The anti-cancer drug Zelboraf (vemurafenib) recently received FDA approval, but it was front page news when the drug, designed to disrupt malignant melanoma, was so successful that human trials were halted so all of the patients could be moved to the new medicine.
Much of the drug's research took place at the DOE's SLAC National Accelerator Laboratory at Stanford University. Plexxikon, a Berkeley-based drug-discovery company, used the labs' powerful X-ray facilities to determine the precise structure of a mutated protein involved in this cancer, as well as to identify potential drug candidates that could stop its spread.
(Later, to showcase its technology, SLAC made a video with another client, drug maker Cocrystal Discovery Inc. represented by Dave Bushnell, a scientist from the startup .View it in the right-hand window.)
Speeding up research
During Plexxikon's Zelboraf research, they first identified a target protein that played a key role in the disease: the enzyme that cans mutate and make cells multiply out of control. Then, they worked to find a small molecule that fit into the mutated enzyme to block the enzyme's action.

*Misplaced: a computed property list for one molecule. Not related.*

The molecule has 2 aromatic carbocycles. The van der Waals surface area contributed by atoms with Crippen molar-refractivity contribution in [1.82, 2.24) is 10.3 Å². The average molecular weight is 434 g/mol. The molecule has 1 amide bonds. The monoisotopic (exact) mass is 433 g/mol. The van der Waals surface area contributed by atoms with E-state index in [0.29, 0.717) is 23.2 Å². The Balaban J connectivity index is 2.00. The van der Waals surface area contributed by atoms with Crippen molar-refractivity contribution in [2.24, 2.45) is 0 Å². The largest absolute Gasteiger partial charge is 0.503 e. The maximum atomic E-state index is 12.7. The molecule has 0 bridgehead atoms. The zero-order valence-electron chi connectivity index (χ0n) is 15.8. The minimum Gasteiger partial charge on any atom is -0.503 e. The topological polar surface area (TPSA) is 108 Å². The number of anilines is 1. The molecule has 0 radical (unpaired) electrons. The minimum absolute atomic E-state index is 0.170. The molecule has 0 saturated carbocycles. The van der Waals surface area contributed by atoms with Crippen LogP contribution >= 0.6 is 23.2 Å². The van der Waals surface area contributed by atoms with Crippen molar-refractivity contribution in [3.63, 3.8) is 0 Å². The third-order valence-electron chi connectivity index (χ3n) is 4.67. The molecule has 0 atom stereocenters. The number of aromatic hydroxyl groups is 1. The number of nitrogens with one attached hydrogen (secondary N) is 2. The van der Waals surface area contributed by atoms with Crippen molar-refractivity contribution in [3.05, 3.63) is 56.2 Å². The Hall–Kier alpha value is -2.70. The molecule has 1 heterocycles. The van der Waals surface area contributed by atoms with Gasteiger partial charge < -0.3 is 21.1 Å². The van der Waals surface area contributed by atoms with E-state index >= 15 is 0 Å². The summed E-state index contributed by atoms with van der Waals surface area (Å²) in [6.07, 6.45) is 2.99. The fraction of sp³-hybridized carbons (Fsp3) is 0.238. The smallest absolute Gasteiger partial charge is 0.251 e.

The researchers screen hundreds of small molecules and identify the most promising ones. Then they bind each to the target protein, crysatalize the bound pair, and study it with powerful beams of x-rays, which scatter of the atoms in the crystal and reveal its 3-D structure. Molecules that look promising are then tweaked to improve their performance, and then undergo rigorous trials.
SLAC's very busy beamlines
"Our unique success story in producing a life-changing drug in a matter of a few years is a testament to the power of structural information," said Chao Zhang, the company's head of structural chemistry. He said X-ray crystallography "provides precise
information on how a drug interacts with its protein target. It points us in the most productive directions, enabling a small chemistry team to generate new drug candidates quickly."
Macromolecular crystallography is a rapidly growing activity. Six of SSRL's 30 beamlines host a large number of such projects each year. Worldwide, scientists are using more than 130 X-ray synchrotron beamlines to study biological molecules. X-ray crystallography was used to determine some 87 percent of the nearly 74,000 structures submitted to date to the Protein Data Bank, the worldwide repository for 3-D structure information on large biological molecules, and the vast majority of those used synchrotron X-rays.